Molecular Orbital Theory - Overview


Molecular orbital (MO) theory uses a linear combination of atomic orbitals (LCAO) to represent molecular orbitals involving the whole molecule. These are often divided into bonding orbitals, anti-bonding orbitals, and non-bonding orbitals. A molecular orbital is merely a Schrödinger orbital that includes several, but often only two, nuclei. If this orbital is of the type in which the electron(s) in the orbital have a higher probability of being between nuclei than elsewhere, the orbital will be a bonding orbital, and will tend to hold the nuclei together. If the electrons tend to be present in a molecular orbital in which they spend more time elsewhere than between the nuclei, the orbital will function as an anti-bonding orbital and will actually weaken the bond. Electrons in non-bonding orbitals tend to be in deep orbitals (nearly atomic orbitals) associated almost entirely with one nucleus or the other, and thus they spend equal time between and not between nuclei. These electrons neither contribute to nor detract from bond strength.

Molecular orbitals are further divided according to the types of atomic orbitals combining to form a bond. These orbitals are results of electron-nucleus interactions that are caused by the fundamental force of electromagnetism. Chemical substances will form a bond if their orbitals become lower in energy when they interact with each other. Different chemical bonds are distinguished that differ by electron configuration (electron cloud shape) and by energy levels.

MO theory provides a global, delocalized perspective on chemical bonding. In MO theory, any electron in a molecule may be found anywhere in the molecule, since quantum conditions allow electrons to travel under the influence of an arbitrarily large number of nuclei, as long as permitted by certain quantum rules. Although in MO theory some molecular orbitals may hold electrons that are more localized between specific pairs of molecular atoms, other orbitals may hold electrons that are spread more uniformly over the molecule. Thus, overall, bonding is far more delocalized in MO theory, than is implied in valence bond (VB) theory. This makes MO theory more useful for the description of extended systems.

An example is the MO description of benzene, C6H6, which is composed of a hexagonal ring of six carbon atoms. In this molecule, 24 of the 30 total valence bonding electrons are located in 12 σ (sigma) bonding orbitals, which are located mostly between pairs of atoms (C-C or C-H), similarly to the electrons in the valence bond description. However, in benzene the remaining six bonding electrons are located in three π (pi) molecular bonding orbitals that are delocalized around the ring. Two of these electrons are in an MO that has equal contributions from all six atoms. The other four electrons are in orbitals with vertical nodes at right angles to each other. As in the VB theory, all of these six delocalized π electrons reside in a larger space that exists above and below the ring plane. All carbon-carbon bonds in benzene are chemically equivalent. In MO theory this is a direct consequence of the fact that the three molecular π orbitals combine and evenly spread the extra six electrons over six carbon atoms.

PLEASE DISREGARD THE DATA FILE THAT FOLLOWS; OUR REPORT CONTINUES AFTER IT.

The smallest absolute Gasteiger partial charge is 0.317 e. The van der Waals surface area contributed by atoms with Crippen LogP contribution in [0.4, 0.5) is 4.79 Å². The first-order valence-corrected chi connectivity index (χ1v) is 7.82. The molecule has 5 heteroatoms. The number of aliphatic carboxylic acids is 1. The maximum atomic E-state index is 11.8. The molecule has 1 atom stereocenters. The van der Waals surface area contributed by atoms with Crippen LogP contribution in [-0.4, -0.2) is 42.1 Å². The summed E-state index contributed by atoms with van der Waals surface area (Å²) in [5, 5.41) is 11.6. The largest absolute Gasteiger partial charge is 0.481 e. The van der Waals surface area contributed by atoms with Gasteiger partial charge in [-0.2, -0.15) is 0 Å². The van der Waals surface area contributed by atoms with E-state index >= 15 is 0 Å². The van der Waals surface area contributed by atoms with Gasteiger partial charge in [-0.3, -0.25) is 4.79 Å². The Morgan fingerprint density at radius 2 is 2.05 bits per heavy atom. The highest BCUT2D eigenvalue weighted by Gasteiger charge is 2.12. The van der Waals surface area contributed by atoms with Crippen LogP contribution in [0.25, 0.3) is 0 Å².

In molecules such as methane, CH4, the eight valence electrons are found in four MOs that are spread out over all five atoms. However, it is possible to approximate the MOs with four localized orbitals similar in shape to the sp3 hybrid orbitals predicted by VB theory. This is often adequate for σ bonds, but is not possible for the π orbitals. However, the delocalized MO description is more appropriate for ionization and spectroscopic predictions. When methane is ionized, a single electron is taken from the MO, which surrounds the whole molecule, weakening all four bonds equally. VB theory would predict that one electron is removed for an sp3 orbital, resulting in the need for resonance between four valence bond structures, each of which has a single one-electron bond and three two-electron bonds.

As in benzene, in substances such as beta carotene, chlorophyll, or heme, some electrons in the π orbitals are spread out in molecular orbitals over long distances in a molecule, resulting in light absorption in lower energies (the visible spectrum), which accounts for the characteristic colours of these substances. This and other spectroscopic data for molecules are better explained in MO theory, with an emphasis on electronic states associated with multicenter orbitals, including mixing of orbitals premised on principles of orbital symmetry matching. The same MO principles also more naturally explain some electrical phenomena, such as high electrical conductivity in the planar direction of the hexagonal atomic sheets that exist in graphite. In MO theory, "resonance" is a natural consequence of symmetry. For example, in graphite, as in benzene, it is not necessary to invoke the sp2 hybridization and resonance of VB theory, in order to explain electrical conduction. Instead, MO theory recognizes that some electrons in the graphite atomic sheets are completely delocalized over arbitrary distances, and reside in very large molecular orbitals that cover an entire graphite sheet, and some electrons are thus as free to move and therefore conduct electricity in the sheet plane, as if they resided in a metal.

Read more about this topic:  Molecular Orbital Theory

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